• Lacking process and service knowledge. Lack of knowledge of own business processes is a major stumbling block – to be able to automate a process, it must be thoroughly understood, documented and quantified. In most organisations, many of the obvious automation candidates are undocumented and stale.
  • Lacking internal capabilities. Lack of internal capabilities leads to heavy reliance on external consultants and lock-in with business process outsourcers. Ownership must sit with the business, and this requires an investment in new digital capabilities.

So, if you are contemplating an RPA project, even at the early stages, it pays to step back, and think: Is there a better way to do this?

Think big, then act small to plan for RPA scale up

We can avoid the pitfalls by stepping back and thinking strategically, before diving back in to act small. 

When you start looking at RPA, you should combine your discussions about prototyping with basic planning for scale up.  All too often a proof of concept becomes a permanent solution, especially if the technology has substantial license fees or the prototype took blood, sweat and tears to build and test. In addition, scale requires common environment, security, risk and quality standards, which are rarely considered or attempted during prototypes. Therefore, allowing a prototype to become a line of service bot is an immediate limiting factor. 

Here are the key discussions that any organisation must have early to avoid some of the barriers:

Technology plus people. This means we need to consider both technology and people strategy before moving to scale RPA throughout the organisation. Governance, key role definition and clear process definition are amongst the basics requires to align and contribute towards strategic goals.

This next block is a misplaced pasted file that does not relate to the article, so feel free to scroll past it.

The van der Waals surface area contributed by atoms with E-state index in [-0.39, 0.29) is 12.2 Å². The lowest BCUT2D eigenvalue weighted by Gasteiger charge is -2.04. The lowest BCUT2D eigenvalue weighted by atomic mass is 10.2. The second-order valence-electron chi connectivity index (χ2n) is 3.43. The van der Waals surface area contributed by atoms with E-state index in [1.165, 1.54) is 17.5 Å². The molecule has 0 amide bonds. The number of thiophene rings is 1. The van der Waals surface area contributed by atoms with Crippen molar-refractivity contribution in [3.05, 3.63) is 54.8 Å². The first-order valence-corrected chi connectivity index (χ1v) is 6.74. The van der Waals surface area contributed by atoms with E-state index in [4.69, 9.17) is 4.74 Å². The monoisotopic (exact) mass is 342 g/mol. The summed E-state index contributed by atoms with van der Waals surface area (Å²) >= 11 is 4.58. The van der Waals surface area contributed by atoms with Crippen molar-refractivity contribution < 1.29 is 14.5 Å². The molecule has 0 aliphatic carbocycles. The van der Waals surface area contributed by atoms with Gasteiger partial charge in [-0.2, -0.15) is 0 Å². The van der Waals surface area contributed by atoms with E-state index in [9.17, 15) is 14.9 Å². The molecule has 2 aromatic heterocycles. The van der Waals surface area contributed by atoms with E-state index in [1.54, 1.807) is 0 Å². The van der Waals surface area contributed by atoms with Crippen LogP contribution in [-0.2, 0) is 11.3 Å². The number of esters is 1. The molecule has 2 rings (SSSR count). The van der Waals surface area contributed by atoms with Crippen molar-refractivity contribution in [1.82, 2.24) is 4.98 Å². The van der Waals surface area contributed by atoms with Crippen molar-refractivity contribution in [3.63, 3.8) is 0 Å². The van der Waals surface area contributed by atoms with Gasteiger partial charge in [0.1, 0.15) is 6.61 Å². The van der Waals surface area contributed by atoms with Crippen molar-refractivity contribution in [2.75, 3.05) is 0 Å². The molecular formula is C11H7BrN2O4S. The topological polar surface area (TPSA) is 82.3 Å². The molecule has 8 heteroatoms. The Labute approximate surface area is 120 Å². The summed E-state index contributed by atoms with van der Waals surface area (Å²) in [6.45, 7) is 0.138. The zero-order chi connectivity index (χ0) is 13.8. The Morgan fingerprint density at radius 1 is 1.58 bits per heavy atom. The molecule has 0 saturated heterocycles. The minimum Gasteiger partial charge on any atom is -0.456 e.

Service design mindset. We must consider a service blueprint for hybrid services – in RPA, robots must be considered full virtual workers to ensure that robots are continually managed and maintained, and considered in wider team decision-making. Designing for the service offered to the business, and mapping the actors (including the RPA actors) allows the organisation to continue making productivity gains. Considering the robots part of the team, and working on the interface between them and the team is crucial for engagement.

Process knowledge mastery. One of the pitfalls of total process automation is the loss of knowledge in the business. If process knowledge is lost, then only incremental improvements can be made. What is needed is to have one or two masters, with the knowledge and depth of insight to make radical innovations once the process has been automated.

Look for value & impact. Setting up a project to scale RPA, we need to look for value – any scaling project must penetrate the value-chain and make lasting impact. Since it is impossible to take anything from an existing process straight to RPA, there are important intermediate stages that can be undertaken whilst the other barriers are being addresses. 

Join RPA with other digital transformation efforts. RPA is part of a bigger drive towards digital transformation – consolidating processes and team re-organisations are excellent proofing grounds for scaling RPA. Identifying these opportunities is best done as an organisation-wide dialogue – you will be surprised where the best ideas for automation of processes come from!

Overall, for successful RPA prototypes that pave the way to successful large deployments:  Start small, think big and plan strategically.